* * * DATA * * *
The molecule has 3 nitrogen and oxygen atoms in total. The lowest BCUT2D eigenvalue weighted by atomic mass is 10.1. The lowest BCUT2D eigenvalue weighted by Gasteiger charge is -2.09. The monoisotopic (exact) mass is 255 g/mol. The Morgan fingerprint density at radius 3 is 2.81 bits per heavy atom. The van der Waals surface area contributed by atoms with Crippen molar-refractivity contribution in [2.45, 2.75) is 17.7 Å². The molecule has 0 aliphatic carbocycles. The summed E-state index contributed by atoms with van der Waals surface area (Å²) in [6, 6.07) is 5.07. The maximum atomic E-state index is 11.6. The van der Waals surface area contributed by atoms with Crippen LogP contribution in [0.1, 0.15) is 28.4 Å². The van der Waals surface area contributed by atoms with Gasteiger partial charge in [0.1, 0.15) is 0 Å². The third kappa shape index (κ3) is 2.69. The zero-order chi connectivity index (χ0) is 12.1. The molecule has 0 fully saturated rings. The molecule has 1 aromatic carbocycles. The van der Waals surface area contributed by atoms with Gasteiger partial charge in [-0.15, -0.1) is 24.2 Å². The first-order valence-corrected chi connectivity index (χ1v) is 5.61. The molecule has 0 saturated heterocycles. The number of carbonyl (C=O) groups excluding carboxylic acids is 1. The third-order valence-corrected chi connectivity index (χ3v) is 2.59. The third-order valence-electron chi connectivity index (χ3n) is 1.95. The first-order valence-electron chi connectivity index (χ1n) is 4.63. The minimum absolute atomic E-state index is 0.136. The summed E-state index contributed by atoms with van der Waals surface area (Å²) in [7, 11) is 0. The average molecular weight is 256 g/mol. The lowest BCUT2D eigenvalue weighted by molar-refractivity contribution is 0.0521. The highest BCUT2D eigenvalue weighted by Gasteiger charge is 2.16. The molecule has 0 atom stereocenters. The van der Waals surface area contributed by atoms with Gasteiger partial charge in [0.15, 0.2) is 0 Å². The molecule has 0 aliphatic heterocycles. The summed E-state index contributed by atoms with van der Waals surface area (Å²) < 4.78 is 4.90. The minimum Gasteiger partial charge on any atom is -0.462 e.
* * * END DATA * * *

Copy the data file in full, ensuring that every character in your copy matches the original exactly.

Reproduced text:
The molecule has 3 nitrogen and oxygen atoms in total. The lowest BCUT2D eigenvalue weighted by atomic mass is 10.1. The lowest BCUT2D eigenvalue weighted by Gasteiger charge is -2.09. The monoisotopic (exact) mass is 255 g/mol. The Morgan fingerprint density at radius 3 is 2.81 bits per heavy atom. The van der Waals surface area contributed by atoms with Crippen molar-refractivity contribution in [2.45, 2.75) is 17.7 Å². The molecule has 0 aliphatic carbocycles. The summed E-state index contributed by atoms with van der Waals surface area (Å²) in [6, 6.07) is 5.07. The maximum atomic E-state index is 11.6. The van der Waals surface area contributed by atoms with Crippen LogP contribution in [0.1, 0.15) is 28.4 Å². The van der Waals surface area contributed by atoms with Gasteiger partial charge in [0.1, 0.15) is 0 Å². The third kappa shape index (κ3) is 2.69. The zero-order chi connectivity index (χ0) is 12.1. The molecule has 0 fully saturated rings. The molecule has 1 aromatic carbocycles. The van der Waals surface area contributed by atoms with Gasteiger partial charge in [-0.15, -0.1) is 24.2 Å². The first-order valence-corrected chi connectivity index (χ1v) is 5.61. The molecule has 0 saturated heterocycles. The number of carbonyl (C=O) groups excluding carboxylic acids is 1. The third-order valence-corrected chi connectivity index (χ3v) is 2.59. The third-order valence-electron chi connectivity index (χ3n) is 1.95. The first-order valence-electron chi connectivity index (χ1n) is 4.63. The minimum absolute atomic E-state index is 0.136. The summed E-state index contributed by atoms with van der Waals surface area (Å²) in [7, 11) is 0. The average molecular weight is 256 g/mol. The lowest BCUT2D eigenvalue weighted by molar-refractivity contribution is 0.0521. The highest BCUT2D eigenvalue weighted by Gasteiger charge is 2.16. The molecule has 0 atom stereocenters. The van der Waals surface area contributed by atoms with Gasteiger partial charge in [0.15, 0.2) is 0 Å². The molecule has 0 aliphatic heterocycles. The summed E-state index contributed by atoms with van der Waals surface area (Å²) < 4.78 is 4.90. The minimum Gasteiger partial charge on any atom is -0.462 e.